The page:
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The official publication of the North American Conference on British Studies (NACBS), the Journal of British Studies, has positioned itself as the critical resource for scholars of British culture from the Middle Ages through the present. Drawing on both established and emerging approaches, JBS presents scholarly articles and books reviews from renowned international authors who share their ideas on British society, politics, law, economics, and the arts. In 2005 (Vol. 44), the journal merged with the NACBS publication Albion, creating one journal for NACBS membership.


The Judith R. Walkowitz Article Prize is awarded annually for the best published article on issues relating to gender and sexuality in British culture. It honors Professor Walkowitz’s outstanding work in the history of gender, sexuality and culture and her influence in the field of British Studies and on the community of scholars who participate in it. The prize is open to scholars resident in North America working in any time period and in any discipline in British Studies, and carries a cash award of $150. The 2022 prize will be awarded to an article published during the calendar year 2021. [Note: Articles considered for the Walkowitz Prize may also be eligible for the Love Prize, but the selection committees will operate entirely separately.]

All scholars who are citizens or permanent residents of the United States or Canada and living in either country at the time of the award are eligible to compete. An electronic copy (sent as a PDF) of the nominated article or paper should be sent via e-mail by 11:59 p.m. on May 2, 2022 to each member of the Prize Committee. The article file should be named as follows: (NOMINEE NAME_Walkowitz Article). Contact details for each committee member, including e-mail addresses, appear below:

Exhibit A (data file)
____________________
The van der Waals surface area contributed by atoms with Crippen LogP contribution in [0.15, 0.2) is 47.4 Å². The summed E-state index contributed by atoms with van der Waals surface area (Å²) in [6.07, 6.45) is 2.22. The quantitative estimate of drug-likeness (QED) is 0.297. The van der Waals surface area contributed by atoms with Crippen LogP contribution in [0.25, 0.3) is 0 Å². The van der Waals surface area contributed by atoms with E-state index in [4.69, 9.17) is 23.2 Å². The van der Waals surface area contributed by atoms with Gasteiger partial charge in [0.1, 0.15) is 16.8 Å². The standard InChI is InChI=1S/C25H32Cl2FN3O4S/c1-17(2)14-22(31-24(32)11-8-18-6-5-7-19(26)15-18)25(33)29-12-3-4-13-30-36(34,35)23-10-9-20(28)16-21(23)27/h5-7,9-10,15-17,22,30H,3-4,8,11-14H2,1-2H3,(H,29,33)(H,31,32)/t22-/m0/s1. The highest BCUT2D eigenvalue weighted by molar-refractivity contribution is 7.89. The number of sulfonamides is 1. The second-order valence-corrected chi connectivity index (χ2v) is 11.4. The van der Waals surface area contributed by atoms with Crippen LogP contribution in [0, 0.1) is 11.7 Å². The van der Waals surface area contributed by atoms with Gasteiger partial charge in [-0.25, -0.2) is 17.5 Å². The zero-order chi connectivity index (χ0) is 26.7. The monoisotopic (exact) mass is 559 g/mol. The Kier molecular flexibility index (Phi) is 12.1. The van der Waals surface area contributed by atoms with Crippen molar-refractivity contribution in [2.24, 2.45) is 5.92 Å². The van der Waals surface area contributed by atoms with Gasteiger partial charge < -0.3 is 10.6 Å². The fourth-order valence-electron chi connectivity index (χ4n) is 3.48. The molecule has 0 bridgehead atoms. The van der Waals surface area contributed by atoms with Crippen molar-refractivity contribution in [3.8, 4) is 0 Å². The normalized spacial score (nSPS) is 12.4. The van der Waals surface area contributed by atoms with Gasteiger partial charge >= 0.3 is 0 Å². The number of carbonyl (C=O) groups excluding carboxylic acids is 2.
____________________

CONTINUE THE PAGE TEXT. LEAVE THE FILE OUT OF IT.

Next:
Pamela J. Walker

Department of History
Carleton University
[email protected]

Satyasikha Chakraborty
Department of History
The College of New Jersey
[email protected]

Katie Hindmarch-Watson
Department of History
Johns Hopkins University
[email protected]


Averill Earls (Mercyhurst University), “Solicitor Brown and his boy: Love, Sex and Scandal in 20th century Ireland” Historical Reflections 46:1 (2020) (doi: 10.3167/hrrh.2020.460106)

In this engaging and stimulating essay, Averill Earls examines how same sex desire and an indecency case brought against two men in1941 determined their lives. On the one hand, Solicitor Brown had a position of respect in the Irish state; his lover Leslie Price was a 17-year-old deserter from the English army. The extensive records of the case allow Earls to track the contours of their relationship in the context of the social history of 1940s Ireland. Her impressive attention to detail and the depth of her archival work creates a compelling narrative. Earls shows how anxieties about sexuality intersected with Irish nationalism to shape the culture of policing and law. She deftly balances a detailed, single case history with a sophisticated cultural and political history to ask how one distinctive case enriches questions central to the histories of gender, sexuality, age, class and nation.

Honorable Mention:

Satyasikha Chakraborty (The College of New Jersey), “’Nurses of Our Ocean Highways’: The Precarious Metropolitan Lives of Colonial South Asian Ayahs,” Journal of Women’s History 32:2 (2020).

This essay offers important insight into the actual lives of Ayahs who came to England, challenging the literary trope of the “family”.

Emily L. Loney (University of Madison-Wisconsin), “Redressing the Past: New Clothes, Old Estates, and Anne Clifford’s Fashioning of Community,” Early Modern Women: An Interdisciplinary Journal 15:1 (2020).

Loney provides a fascinating new perspective on the life of Lady Anne Clifford by linking her fashion choices to women’s networks.